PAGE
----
Property: What is equity release and when should you use it?

·3-min read
A row of houses in London
Also known as a lifetime mortgage, equity release is way for homeowners over 55 to release money from their property. Photo: Toby Melville/Reuters

Equity release can be a great way to release cash from your home but the pros and cons need to be carefully weighed up.

With interest rates low, now may be a good time to consider whether it is a viable option. The lowest rates are currently 2.75%, compared with 3.4% just two years ago.

"There is a stigma attached to equity release but for the right person it gives a better quality of life and they can enjoy retirement better," said Dan Walker, financial planner at Seed Financial Planning.

"Each customer is different. Everyone who does this needs to get independent advice. If it is not for someone now, it could be in 15 years," he added.

Watch: How much money do I need to buy a house?

What is equity release?

Also known as a lifetime mortgage, equity release is a way for homeowners over 55 to release money from their property. You can normally borrow up to 60% of the property's value on a fixed interest rate.

The debt is paid from the estate when the borrower dies or moves into long-term care.

The money can be drawn down as a lump sum as and when it is needed, meaning less interest is added to the loan. It can also be paid out as a regular income.

The loan can be used for any reasonable and legal purpose but is most commonly used for property renovation, clearing debts, holidays, early inheritance to reduce inheritance tax or an income boost in retirement.

This equity release calculator can estimate how much you can raise from your property.


There are no monthly repayments to make because the loan is repaid from the sale of your property when you move into permanent care or pass away. There are interest-only plans available if you want to make some repayments and reduce the balance that your estate will owe at the end of the term.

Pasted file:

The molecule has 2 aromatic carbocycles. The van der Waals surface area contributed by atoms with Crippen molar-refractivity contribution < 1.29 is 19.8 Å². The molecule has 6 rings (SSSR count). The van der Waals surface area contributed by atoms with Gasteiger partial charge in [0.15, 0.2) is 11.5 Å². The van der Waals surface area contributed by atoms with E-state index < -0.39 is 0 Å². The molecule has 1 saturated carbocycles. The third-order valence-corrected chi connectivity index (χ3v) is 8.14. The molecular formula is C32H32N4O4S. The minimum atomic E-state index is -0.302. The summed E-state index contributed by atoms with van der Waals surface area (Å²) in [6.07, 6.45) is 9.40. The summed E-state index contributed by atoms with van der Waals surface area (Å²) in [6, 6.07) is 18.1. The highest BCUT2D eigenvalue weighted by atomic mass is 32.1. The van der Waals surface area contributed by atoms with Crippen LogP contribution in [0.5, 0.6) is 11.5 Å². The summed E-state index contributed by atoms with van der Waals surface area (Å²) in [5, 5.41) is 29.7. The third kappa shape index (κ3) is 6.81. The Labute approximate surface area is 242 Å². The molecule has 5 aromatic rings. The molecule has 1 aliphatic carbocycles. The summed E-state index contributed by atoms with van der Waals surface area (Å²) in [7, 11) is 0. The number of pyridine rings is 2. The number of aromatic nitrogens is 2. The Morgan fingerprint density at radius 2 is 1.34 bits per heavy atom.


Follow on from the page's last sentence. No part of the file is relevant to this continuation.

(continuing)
The money released is tax-free although there are set-up costs.

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A major benefit of equity release is that it provides an alternative to downsizing, enabling you to carry on living in your home.

Any lender that is a member of the Equity Release Council has to provide a "no negative equity guarantee". This means that if the value of your property dropped after taking out an equity release facility and you wound up owing more than your property is worth, the lender will write off the amount over the property value.


It may be more difficult to move after taking out equity release as the new property would have to meet the lifetime mortgage lending criteria and additional checks would need to be carried out.

As the loan is repaid when your property is sold after you pass away or move into care, this will reduce the value of your estate and therefore the amount you have to leave your beneficiaries. This is something you need to consider carefully if the legacy you leave behind is important to you.

Taking out equity release may affect your entitlement to certain means-tested benefits.

"Equity release should really be the last option because interest is rolled up, and therefore the debt can increase quickly. For example, a loan of £50,000 at an interest rate of 2.75% means the total debt would be £86,021 after 20 years," explained Katie Brain, consumer banking expert at Defaqto.

Watch: Should I move in with my parents to save money?

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